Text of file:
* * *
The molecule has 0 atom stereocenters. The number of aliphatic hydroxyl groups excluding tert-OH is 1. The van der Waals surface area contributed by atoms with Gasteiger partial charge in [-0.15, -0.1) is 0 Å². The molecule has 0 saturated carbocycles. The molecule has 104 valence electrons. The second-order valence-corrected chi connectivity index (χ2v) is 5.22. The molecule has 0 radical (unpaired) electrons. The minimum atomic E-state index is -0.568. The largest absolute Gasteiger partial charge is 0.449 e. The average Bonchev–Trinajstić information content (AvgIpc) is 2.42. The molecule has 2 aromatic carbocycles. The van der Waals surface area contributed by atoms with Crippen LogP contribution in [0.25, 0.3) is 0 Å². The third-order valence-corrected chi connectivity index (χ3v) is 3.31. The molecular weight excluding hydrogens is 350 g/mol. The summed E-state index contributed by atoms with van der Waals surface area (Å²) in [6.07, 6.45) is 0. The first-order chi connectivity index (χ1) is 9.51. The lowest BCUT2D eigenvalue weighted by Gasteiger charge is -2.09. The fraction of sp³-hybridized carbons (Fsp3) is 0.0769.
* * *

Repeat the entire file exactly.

The molecule has 0 atom stereocenters. The number of aliphatic hydroxyl groups excluding tert-OH is 1. The van der Waals surface area contributed by atoms with Gasteiger partial charge in [-0.15, -0.1) is 0 Å². The molecule has 0 saturated carbocycles. The molecule has 104 valence electrons. The second-order valence-corrected chi connectivity index (χ2v) is 5.22. The molecule has 0 radical (unpaired) electrons. The minimum atomic E-state index is -0.568. The largest absolute Gasteiger partial charge is 0.449 e. The average Bonchev–Trinajstić information content (AvgIpc) is 2.42. The molecule has 2 aromatic carbocycles. The van der Waals surface area contributed by atoms with Crippen LogP contribution in [0.25, 0.3) is 0 Å². The third-order valence-corrected chi connectivity index (χ3v) is 3.31. The molecular weight excluding hydrogens is 350 g/mol. The summed E-state index contributed by atoms with van der Waals surface area (Å²) in [6.07, 6.45) is 0. The first-order chi connectivity index (χ1) is 9.51. The lowest BCUT2D eigenvalue weighted by Gasteiger charge is -2.09. The fraction of sp³-hybridized carbons (Fsp3) is 0.0769.